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Whenever Mohammad Wali, 37, speaks of Afghanistan, his gentle face softens into a map of memories: the suffering and loss, paired with the camaraderie and struggle for freedom that will never end. The United States is now his home, but it is clear the rolling hills and frozen forests of the eastern Laghman province still holds his heart.

“I was fighting for my family,” Wali recalls, staring out into the day’s fading light. “I was fighting for my country.”

How he became one of Afghanistan’s most decorated and trusted soldiers, deep in the trenches alongside his Special Forces counterparts, is the stuff of tribulations and triumphs. Born in 1984 amid the brutal war against the Soviet invasion, Wali learned early what it meant to lose those you love most in the world and flee home with little more than the tattered clothes on your back.

“I remember as a child one of my uncles, he was a big Commander in the Mujahadeen, got killed by the Russians. And then my father was wounded, they tried to kill my father, and another uncle was shot in the neck and another in the leg. Another cousin lost his eye and lost one brother and a sister,” Wali says. “So, we decided to escape Afghanistan and go to Peshawar. We stayed there until the Russians moved from Afghanistan.”

Decorated Afghan Commando Finds Solace In American Life But, Yet Still Yearns For The Battlefield Of His Home And The Freedom Of His Countrymen Far Away

However, the next chapter brought a bloody civil war and eventually Taliban rule.

“The Taliban came to our home looking for guns; they came twice to our home. One of my brothers had lost a leg in the war, and they pushed him down,” Wali continues softly. “We were happy when the Americans came to Afghanistan. We wanted to work together with America.”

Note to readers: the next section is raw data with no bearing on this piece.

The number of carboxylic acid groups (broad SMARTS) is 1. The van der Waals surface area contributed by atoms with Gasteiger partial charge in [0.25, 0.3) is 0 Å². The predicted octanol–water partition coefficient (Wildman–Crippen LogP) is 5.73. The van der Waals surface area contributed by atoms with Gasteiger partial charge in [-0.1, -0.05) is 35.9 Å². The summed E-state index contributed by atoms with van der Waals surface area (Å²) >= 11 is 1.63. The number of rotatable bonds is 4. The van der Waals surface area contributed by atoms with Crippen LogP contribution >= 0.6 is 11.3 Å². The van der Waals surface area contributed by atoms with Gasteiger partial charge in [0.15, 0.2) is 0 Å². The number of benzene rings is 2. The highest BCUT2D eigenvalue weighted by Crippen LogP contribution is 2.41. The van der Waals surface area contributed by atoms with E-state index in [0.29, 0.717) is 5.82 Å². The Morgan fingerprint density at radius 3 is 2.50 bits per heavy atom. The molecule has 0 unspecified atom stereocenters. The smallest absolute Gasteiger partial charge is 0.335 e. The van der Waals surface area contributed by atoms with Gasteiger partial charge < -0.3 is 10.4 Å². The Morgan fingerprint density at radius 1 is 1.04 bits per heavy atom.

As soon as Wali was old enough to cradle an AK-47 in the searing aftermath of the September 11 attacks and subsequent U.S. invasion, he became a bodyguard for his uncle. Wali would toil and sacrifice time after time as the months and years went by, swelling in the ranks to become a leading Afghan Commando.

“First, I learned about a program where Americans were training a small group, and I started there at Eagle Base. We had a good American advisor, and I was always watching them, always learning until I became a team leader. I did many scary and dangerous missions, and they always gave me an appreciation letter,” Wali tells me, his voice growing louder with enthusiasm. “And from 2008 to 2015, I was a Company Commander. Almost every day, I was on a combat mission. If I didn’t have a combat mission, I was training.”

But when the Taliban threats against his family escalated in 2013, Wali knew it was no longer just his life on the line.

“I received a call from the Taliban during the Holy month of Ramadan warning me that one day, they would find me. They said they were looking for my whole family,” he remembers. “And they said if they did not find me, they would kill or kidnap my kids. I was changing my home every two to three months.”

It took two years to go through the paper-pushing process to seek safety. Finally, some 1,500 combat missions later, with a Special Immigrant Visa (SIV) in hand, Wali landed in Charlottesville, Virginia in 2015 with his wife and five children – although he has since become a father of eight.
Only life in the red, white, and blue was far from the American Dream he had imagined.